4:45pm - Susie tells 2 mutual friends that she's pregnant and asks them not to tell anyone else.
5:32pm- I get a text from one of the people she told:
friend -"s*** man, did susie tell you?"
me - "no. what?"
friend- "idk if i can tell you...it's really serious..."
me- "tell me!!"
friend - "you can't tell anyone ok???"
me- "yeah ok tell me!
friend- "she's definitely having a kid!"
8:15- I text the other person Susie told about her "pregnancy".
me- "hey, have you talked to Susie today?"
friend- "yeah i was at Krankies with her earlier. why?"
me- "idk i talked to her a few minutes ago and she sounded really weird"
friend- "maybe she's tired or something. we have a huge project to do for calc for tomorrow so she's probably just stressing"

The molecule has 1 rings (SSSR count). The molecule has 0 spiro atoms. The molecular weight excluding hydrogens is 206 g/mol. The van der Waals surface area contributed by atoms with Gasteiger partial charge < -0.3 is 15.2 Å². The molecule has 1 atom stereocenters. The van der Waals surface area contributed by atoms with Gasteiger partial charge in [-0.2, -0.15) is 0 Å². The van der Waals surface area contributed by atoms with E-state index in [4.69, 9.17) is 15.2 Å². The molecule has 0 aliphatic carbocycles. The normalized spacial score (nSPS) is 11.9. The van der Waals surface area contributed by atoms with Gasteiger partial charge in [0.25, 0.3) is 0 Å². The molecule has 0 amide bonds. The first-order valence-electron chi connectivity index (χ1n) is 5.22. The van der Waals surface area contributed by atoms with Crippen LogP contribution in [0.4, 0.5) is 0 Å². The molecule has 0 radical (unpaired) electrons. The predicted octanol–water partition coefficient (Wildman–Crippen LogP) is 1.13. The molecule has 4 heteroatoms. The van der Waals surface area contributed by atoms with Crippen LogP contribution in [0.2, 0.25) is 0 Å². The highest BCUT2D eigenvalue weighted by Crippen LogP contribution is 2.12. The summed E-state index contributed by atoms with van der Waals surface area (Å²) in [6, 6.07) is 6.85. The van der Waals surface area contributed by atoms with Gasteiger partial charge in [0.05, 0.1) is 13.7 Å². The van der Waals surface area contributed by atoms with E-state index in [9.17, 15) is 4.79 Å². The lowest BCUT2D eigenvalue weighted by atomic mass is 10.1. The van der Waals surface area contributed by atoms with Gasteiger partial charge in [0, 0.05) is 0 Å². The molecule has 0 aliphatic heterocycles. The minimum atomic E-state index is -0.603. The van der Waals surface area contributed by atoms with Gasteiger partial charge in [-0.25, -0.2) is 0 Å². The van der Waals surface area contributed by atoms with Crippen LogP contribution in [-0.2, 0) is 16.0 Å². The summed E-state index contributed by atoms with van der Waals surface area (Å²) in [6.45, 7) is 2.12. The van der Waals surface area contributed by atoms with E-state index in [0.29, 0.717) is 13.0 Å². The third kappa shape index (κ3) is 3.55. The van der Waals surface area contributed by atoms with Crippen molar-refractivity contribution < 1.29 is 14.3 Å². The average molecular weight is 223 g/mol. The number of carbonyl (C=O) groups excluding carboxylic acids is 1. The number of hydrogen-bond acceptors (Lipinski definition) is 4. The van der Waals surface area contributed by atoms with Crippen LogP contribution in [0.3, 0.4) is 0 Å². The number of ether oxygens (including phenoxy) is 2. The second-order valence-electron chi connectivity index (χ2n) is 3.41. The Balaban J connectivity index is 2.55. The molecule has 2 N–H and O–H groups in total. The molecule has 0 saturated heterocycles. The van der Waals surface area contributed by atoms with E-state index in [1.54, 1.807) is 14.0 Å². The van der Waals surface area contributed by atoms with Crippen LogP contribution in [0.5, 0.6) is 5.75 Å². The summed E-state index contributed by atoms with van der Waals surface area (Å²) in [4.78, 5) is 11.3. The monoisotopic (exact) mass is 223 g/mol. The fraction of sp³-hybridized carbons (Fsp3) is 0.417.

It took all of 10 minutes to get our first friend to tell me about Susie's fake baby even though she'd asked her specifically not to say anything about it. Things weren't looking so great for trust at that point. After I talked to the other friend later however, the result was more reassuring. Knowing whether you can trust someone or not is an important part of finding out if you really want to be friends with that person. Through this lab, you can see that some people have an issue keeping gossip to themselves, but others aren't tempted to share that same news when they know they aren't supposed to. You can't lable our generation as one that can't be trusted because even though one friend couldn't keep a secret, the fact that the other friend didn't tell shows that trust is based on each person's own personal opinion on keeping promises.